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Title: SU-F-T-684: Analysis of Cherenkov Excitation in Tissue and the Feasibility of Cherenkov Excited Photodynamic Therapy

Abstract

Purpose: The irradiation of photodynamic agents with radiotherapy beams has been demonstrated to enhance tumor killing in various studies, and one proposed mechanism is the optical fluence of Cherenkov emission activating the photosensitizer. This mechanism is explored in Monte Carlo simulations of fluence as well as laboratory measurements of fluence and radical oxygen species. Methods: Simulations were completed using GAMOS/GEANT4 with a 6 MV photon beam in tissue. The effects of blood vessel diameter, blood oxygen saturation, and beam size were examined, recording spectral fluence. Experiments were carried out in solutions of photosensitizer and phantoms. Results: Cherenkov produced by a 100×100um{sup 2} 6 MV beam resulted in fluence of less than 1 nJ/cm{sup 2}/Gy per 1 nm wavelength. At this microscopic level, differences in absorption of blood and water in the tissue affected the fluence spectrum, but variation in blood oxygenation had little effect. Light in tissue resulting from larger (10mm ×10mm) 6 MV beams had greater fluence due to light transport and elastic scattering of optical photons, but this transport process also resulted in higher absorption shifts. Therefore, the spectrum produced by a microscopic beam was weighted more heavily in UV/blue wavelengths than the spectrum at the macroscopic level.more » At the macroscopic level, the total fluence available for absorption by Verteporfin (BPD) in tissue approached uJ/cm{sup 2} for a high radiation dose, indicating that photodynamic activation seems unlikely. Tissue phantom confirmation of these light levels supported this observation, and photosensitization measurements with a radical oxygen species reporter are ongoing. Conclusion: Simulations demonstrated that fluence produced by Cherenkov in tissue by 6 MV photon beams at typical radiotherapy doses appears insufficient to activate photosensitizers to the level required for threshold effects, yet this disagrees with published biological experiments. Experimental validation in tissue phantoms and cell studies are ongoing to clarify this discrepancy. Funding from NIH grant R01CA109558.« less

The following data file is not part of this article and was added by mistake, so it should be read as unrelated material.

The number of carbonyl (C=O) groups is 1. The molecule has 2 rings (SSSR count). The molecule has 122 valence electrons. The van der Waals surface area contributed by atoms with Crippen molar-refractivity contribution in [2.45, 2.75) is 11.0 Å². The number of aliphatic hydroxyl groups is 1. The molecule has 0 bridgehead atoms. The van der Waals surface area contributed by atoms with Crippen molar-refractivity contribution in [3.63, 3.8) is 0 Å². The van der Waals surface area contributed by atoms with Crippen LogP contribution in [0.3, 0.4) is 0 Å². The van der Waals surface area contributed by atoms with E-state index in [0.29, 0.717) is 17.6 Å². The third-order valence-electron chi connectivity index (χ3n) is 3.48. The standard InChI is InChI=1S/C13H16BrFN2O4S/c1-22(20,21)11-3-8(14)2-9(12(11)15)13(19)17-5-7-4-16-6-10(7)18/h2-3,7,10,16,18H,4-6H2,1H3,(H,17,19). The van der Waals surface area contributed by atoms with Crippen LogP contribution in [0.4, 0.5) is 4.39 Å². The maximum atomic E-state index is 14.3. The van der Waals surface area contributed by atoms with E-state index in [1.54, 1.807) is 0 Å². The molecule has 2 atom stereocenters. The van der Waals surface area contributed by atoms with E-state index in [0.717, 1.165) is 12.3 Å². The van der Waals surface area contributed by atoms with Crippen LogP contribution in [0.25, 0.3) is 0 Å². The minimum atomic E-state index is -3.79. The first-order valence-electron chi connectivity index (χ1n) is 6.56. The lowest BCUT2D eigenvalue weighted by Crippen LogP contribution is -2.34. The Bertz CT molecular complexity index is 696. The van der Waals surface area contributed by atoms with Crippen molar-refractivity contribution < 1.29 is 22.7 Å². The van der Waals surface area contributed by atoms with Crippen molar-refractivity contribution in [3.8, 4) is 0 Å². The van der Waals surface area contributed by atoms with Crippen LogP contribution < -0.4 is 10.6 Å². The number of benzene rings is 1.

Authors:
; ;  [1];  [2]
  1. Dartmouth College, Hanover, NH (United States)
  2. University of Washington, Seattle, WA (United States)
Publication Date:
OSTI Identifier:
22649239
Resource Type:
Journal Article
Resource Relation: